Katy Börner is an Indiana University star of stage and screen. She’s walked the red carpet at the science film festival hosted at the nation’s largest general scientific conference -- the American Association for the Advancement of Science -- and she’s represented her collaborative film work "Humanexus" as it was screened at the world-renowned Cannes Film Festival.
From live presentations during TEDxBloomington to speaking at the World Economic Forum in Davos, Switzerland, Börner’s forte is bridging the gap between the world of big data and information overload with the masses, folks like you and me, who are so often challenged by both.
She does it with pictures -- printed on either large sheets of paper, or online -- that are technically described as information visualizations. They pull together enormous data sets that result in visual insights: the percentage of late and early flight arrivals in the U.S. for more than 123 million flights; where and what kind of academic jobs were to be found in the U.S. mapped geospatially and overlaid on a topic map; or the number of edits and strengths of connections between 650,000 different Wikipedia articles.
“As an engineer, I like to create things that are useful to others,” said the Victor H. Yngve Professor of Information Science at IU Bloomington’s School of Informatics and Computing. “I have always enjoyed tinkering and building, in the real world and in information spaces.”
The Cyberinfrastructure for Network Science Center that Börner directs employs over 20 staff, students and hourly workers devoted to research and development of new methods and tools to study the structure and dynamics of science. The center’s results have been documented in over 250 publications, and its plug-and-play macroscope tools and services are used by hundreds of thousands of people around the globe.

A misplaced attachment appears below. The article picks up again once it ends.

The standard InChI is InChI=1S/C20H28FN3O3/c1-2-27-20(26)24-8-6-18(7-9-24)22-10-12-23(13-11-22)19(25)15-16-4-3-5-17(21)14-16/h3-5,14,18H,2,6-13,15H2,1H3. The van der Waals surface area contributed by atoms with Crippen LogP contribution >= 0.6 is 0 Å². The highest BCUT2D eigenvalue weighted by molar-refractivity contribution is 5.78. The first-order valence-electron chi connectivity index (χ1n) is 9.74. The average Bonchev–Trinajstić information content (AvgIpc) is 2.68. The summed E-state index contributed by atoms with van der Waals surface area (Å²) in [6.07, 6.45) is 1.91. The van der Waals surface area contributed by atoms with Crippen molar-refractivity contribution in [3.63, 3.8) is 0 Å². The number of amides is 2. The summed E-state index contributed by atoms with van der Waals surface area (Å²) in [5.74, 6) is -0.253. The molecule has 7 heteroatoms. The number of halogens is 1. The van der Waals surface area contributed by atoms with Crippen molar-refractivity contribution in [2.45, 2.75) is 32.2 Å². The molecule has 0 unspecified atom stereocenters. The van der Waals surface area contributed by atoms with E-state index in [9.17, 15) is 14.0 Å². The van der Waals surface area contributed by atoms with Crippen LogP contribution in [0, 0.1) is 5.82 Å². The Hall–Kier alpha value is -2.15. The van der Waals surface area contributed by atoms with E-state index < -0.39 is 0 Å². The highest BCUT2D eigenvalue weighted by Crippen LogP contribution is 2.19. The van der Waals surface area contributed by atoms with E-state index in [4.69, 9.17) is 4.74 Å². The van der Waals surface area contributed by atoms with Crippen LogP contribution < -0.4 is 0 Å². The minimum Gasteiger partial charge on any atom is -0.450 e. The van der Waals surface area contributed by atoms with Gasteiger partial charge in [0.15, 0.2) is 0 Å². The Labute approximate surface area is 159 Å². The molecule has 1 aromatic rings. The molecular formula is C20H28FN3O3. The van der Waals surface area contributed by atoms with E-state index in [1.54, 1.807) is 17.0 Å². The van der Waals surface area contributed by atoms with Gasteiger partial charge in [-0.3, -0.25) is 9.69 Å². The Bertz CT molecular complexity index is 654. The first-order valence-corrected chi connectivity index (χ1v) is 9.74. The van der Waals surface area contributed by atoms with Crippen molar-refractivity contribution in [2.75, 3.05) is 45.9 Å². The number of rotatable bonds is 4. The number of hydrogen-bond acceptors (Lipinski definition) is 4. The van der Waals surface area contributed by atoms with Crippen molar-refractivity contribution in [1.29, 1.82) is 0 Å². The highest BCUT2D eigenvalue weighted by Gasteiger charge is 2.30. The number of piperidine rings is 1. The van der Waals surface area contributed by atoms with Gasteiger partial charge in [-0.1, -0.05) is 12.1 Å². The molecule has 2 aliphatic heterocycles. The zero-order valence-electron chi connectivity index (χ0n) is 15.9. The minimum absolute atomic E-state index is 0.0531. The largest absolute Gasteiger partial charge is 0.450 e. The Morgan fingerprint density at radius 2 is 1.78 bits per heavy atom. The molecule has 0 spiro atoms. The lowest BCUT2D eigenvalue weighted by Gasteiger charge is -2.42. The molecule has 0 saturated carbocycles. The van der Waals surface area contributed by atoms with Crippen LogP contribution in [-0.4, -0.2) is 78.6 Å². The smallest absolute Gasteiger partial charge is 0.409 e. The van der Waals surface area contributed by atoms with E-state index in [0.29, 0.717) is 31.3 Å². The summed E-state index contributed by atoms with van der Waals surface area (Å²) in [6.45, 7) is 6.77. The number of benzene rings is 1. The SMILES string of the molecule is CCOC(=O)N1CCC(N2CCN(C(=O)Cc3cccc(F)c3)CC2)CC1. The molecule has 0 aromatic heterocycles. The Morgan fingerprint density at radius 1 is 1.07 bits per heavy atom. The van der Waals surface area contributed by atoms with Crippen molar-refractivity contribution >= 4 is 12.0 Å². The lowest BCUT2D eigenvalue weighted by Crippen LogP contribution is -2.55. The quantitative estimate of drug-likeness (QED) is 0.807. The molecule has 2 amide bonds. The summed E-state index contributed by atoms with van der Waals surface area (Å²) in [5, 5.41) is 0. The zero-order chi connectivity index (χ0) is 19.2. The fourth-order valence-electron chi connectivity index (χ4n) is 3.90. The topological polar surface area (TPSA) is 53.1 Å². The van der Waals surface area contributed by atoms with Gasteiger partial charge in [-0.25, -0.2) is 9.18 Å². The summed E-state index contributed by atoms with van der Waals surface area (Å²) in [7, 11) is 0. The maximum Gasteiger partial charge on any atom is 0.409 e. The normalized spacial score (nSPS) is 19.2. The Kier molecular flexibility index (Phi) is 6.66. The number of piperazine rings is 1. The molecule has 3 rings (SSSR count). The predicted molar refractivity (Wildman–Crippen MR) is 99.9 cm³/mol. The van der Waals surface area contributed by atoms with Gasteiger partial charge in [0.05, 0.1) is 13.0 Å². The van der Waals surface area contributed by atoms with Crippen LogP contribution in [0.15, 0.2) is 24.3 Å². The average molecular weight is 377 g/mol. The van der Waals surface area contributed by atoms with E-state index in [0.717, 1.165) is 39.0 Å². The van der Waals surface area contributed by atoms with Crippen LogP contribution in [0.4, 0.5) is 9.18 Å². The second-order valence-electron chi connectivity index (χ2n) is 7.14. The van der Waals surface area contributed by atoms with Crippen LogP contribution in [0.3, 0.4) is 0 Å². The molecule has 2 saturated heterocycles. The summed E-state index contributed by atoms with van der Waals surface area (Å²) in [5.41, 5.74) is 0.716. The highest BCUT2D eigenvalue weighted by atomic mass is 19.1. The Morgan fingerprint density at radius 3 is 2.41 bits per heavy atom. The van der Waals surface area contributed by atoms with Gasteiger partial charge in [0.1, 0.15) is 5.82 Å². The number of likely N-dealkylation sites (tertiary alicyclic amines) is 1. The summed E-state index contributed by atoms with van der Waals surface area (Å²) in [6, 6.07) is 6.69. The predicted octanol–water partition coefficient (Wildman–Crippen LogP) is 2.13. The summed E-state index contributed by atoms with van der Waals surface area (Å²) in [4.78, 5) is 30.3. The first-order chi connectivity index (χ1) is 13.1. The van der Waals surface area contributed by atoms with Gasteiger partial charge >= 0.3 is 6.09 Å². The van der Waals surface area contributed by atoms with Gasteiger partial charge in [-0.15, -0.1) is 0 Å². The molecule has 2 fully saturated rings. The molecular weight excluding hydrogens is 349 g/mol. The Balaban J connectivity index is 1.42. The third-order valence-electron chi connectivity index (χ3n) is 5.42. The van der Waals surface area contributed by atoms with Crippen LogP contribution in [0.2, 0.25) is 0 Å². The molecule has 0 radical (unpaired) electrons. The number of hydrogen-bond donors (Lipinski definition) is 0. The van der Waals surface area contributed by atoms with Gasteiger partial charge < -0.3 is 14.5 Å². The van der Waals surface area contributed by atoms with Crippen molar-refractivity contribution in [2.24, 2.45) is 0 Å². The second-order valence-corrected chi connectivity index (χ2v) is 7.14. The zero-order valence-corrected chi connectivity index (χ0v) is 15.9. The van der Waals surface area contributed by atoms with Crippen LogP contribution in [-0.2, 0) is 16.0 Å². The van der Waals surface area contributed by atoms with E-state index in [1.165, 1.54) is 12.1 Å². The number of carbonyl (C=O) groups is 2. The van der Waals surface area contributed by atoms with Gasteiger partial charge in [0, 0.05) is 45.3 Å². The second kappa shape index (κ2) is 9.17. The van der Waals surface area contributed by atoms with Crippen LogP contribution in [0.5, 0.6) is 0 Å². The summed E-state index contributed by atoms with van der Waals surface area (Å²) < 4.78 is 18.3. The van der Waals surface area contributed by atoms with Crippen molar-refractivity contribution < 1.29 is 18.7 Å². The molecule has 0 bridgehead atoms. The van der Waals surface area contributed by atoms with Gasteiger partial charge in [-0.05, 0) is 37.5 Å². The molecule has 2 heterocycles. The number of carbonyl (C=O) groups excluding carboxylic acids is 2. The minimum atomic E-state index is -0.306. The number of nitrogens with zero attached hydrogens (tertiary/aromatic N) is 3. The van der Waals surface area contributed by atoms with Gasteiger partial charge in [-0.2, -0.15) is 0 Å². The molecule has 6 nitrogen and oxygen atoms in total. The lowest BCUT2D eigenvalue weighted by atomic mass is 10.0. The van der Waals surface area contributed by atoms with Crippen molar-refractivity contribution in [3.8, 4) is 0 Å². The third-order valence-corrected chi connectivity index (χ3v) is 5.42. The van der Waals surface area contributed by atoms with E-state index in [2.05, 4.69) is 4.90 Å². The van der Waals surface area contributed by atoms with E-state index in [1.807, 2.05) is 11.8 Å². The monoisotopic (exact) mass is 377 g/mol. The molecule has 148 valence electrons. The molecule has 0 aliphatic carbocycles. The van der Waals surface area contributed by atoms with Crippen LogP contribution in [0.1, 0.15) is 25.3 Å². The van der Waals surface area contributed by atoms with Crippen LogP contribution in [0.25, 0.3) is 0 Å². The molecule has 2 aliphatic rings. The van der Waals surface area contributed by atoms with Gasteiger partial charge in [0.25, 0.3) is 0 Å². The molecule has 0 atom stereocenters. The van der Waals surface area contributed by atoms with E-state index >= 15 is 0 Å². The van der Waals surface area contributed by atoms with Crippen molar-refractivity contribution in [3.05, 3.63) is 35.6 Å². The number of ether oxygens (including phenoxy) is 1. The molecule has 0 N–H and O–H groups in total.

With a mission to communicate the value and beauty of science and technology developments to a general audience, Börner has been curating the international Places & Spaces: Mapping Science exhibit for 10 years. The exhibit is a vast collection of information visualizations designed to introduce science mapping techniques to the general public and to experts across diverse disciplines for educational, scientific and practical purposes.
Several of the maps are featured in the Atlas of Science and the Atlas of Knowledge. The large-scale coffee table books published by MIT Press detail the history, theoretical foundations, and the making of science and technology maps. Currently, Börner is working on the third book in the series, the Atlas of Foresight, which will focus on computational models of science and technology.
Börner deeply believes that in the information age, the ability to read and write data visualizations is as important as being able to read and write text. As much a passionate teacher as researcher, she was the first IU professor to offer a massive open online course, the Information Visualization MOOC. Students from over 100 countries have taken the course, which teaches the theoretical foundations and tools to render data into visual insights.
Asked about how to empower other women to be successful, she said: “More and more women are in positions where they can truly make a difference in another woman’s life. Look around and organize the next ‘girls' night out,’ give advice, provide a career opportunity, or offer other support to your female friends and colleagues. Then simply lean back and enjoy seeing just how much women rock.”